Hamilton's brass neck never changed throughout his career and he did not hold back even with Washington, often arguing with him. Others, unimpressed by his upstart attitude, jealous of his power and threatened by his influences, began to speak disparagingly of him and a favorite target was his tainted pedigree. A malicious rumor began to circulate that he was actually sired by Washington and it was for only this reason that Washington tolerated his insolence.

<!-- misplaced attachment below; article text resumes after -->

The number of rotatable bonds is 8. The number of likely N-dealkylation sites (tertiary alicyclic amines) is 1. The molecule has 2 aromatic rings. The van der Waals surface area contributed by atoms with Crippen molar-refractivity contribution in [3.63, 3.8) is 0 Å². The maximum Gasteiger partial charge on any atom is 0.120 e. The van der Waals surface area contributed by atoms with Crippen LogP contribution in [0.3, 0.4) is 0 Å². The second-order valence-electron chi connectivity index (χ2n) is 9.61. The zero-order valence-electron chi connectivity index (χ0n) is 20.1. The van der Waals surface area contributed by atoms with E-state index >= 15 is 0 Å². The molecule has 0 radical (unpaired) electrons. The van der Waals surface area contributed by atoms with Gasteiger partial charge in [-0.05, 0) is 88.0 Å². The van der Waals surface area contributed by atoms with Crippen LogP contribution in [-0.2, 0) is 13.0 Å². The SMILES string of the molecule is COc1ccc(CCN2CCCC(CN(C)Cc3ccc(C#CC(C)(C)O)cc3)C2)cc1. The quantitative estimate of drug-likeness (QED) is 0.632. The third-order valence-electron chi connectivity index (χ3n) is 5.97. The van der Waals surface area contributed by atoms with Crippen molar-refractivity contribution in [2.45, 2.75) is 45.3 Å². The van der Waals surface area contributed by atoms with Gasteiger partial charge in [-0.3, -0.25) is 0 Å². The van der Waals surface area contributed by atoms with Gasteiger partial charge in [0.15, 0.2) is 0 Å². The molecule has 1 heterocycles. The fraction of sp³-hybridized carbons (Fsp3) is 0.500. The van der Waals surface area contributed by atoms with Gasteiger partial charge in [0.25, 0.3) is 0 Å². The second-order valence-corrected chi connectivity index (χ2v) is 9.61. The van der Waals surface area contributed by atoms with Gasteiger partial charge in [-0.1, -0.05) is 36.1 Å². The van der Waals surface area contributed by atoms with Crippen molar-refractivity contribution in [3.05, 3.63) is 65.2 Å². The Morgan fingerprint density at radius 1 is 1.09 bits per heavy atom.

Hercules Mulligan was a supporter of the Patriot cause, but he was able to ride the fence. Let us consider his position in the City during the Revolutionary period. He was a member of a well established City family. He operated a men's clothing store right in the heart of the most loyalist area in America. He belonged to Trinity Church, with Donegal man Charles Inglis as his cleric, the most steadfast loyalist in America. He was a personal friend of Hugh Gaine, the Belfast man who ran the Loyalist newspaper in town. His brother worked on the waterfront and was a supplier of goods to th British army. Most important of all, he was married to Elizabeth Sanders, the niece of the British Admiralty.